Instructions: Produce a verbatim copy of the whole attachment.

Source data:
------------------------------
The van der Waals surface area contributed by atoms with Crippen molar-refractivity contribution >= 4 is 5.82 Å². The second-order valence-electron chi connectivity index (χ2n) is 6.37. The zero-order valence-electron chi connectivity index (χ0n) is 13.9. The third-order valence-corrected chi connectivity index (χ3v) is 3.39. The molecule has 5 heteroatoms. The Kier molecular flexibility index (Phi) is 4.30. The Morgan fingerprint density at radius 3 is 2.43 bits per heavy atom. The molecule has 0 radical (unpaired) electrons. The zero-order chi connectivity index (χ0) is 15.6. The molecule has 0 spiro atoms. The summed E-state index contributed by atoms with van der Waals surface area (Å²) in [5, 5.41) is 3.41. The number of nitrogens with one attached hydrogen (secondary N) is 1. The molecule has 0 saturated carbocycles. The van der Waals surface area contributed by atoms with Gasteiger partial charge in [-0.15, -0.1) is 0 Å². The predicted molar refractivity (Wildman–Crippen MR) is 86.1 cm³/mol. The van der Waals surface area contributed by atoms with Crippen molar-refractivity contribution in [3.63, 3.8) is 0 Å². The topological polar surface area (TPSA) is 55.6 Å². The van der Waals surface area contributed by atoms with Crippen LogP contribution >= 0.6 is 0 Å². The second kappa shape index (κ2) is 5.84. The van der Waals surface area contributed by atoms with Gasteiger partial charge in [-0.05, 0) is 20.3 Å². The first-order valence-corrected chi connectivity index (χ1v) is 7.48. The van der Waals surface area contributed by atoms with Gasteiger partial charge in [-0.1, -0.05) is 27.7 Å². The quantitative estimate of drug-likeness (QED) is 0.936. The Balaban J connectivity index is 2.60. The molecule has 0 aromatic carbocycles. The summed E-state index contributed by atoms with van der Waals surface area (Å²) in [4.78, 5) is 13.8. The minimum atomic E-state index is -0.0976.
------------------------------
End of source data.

The van der Waals surface area contributed by atoms with Crippen molar-refractivity contribution >= 4 is 5.82 Å². The second-order valence-electron chi connectivity index (χ2n) is 6.37. The zero-order valence-electron chi connectivity index (χ0n) is 13.9. The third-order valence-corrected chi connectivity index (χ3v) is 3.39. The molecule has 5 heteroatoms. The Kier molecular flexibility index (Phi) is 4.30. The Morgan fingerprint density at radius 3 is 2.43 bits per heavy atom. The molecule has 0 radical (unpaired) electrons. The zero-order chi connectivity index (χ0) is 15.6. The molecule has 0 spiro atoms. The summed E-state index contributed by atoms with van der Waals surface area (Å²) in [5, 5.41) is 3.41. The number of nitrogens with one attached hydrogen (secondary N) is 1. The molecule has 0 saturated carbocycles. The van der Waals surface area contributed by atoms with Gasteiger partial charge in [-0.15, -0.1) is 0 Å². The predicted molar refractivity (Wildman–Crippen MR) is 86.1 cm³/mol. The van der Waals surface area contributed by atoms with Crippen molar-refractivity contribution in [3.63, 3.8) is 0 Å². The topological polar surface area (TPSA) is 55.6 Å². The van der Waals surface area contributed by atoms with Crippen LogP contribution >= 0.6 is 0 Å². The second kappa shape index (κ2) is 5.84. The van der Waals surface area contributed by atoms with Gasteiger partial charge in [-0.05, 0) is 20.3 Å². The first-order valence-corrected chi connectivity index (χ1v) is 7.48. The van der Waals surface area contributed by atoms with Gasteiger partial charge in [-0.1, -0.05) is 27.7 Å². The quantitative estimate of drug-likeness (QED) is 0.936. The Balaban J connectivity index is 2.60. The molecule has 0 aromatic carbocycles. The summed E-state index contributed by atoms with van der Waals surface area (Å²) in [4.78, 5) is 13.8. The minimum atomic E-state index is -0.0976.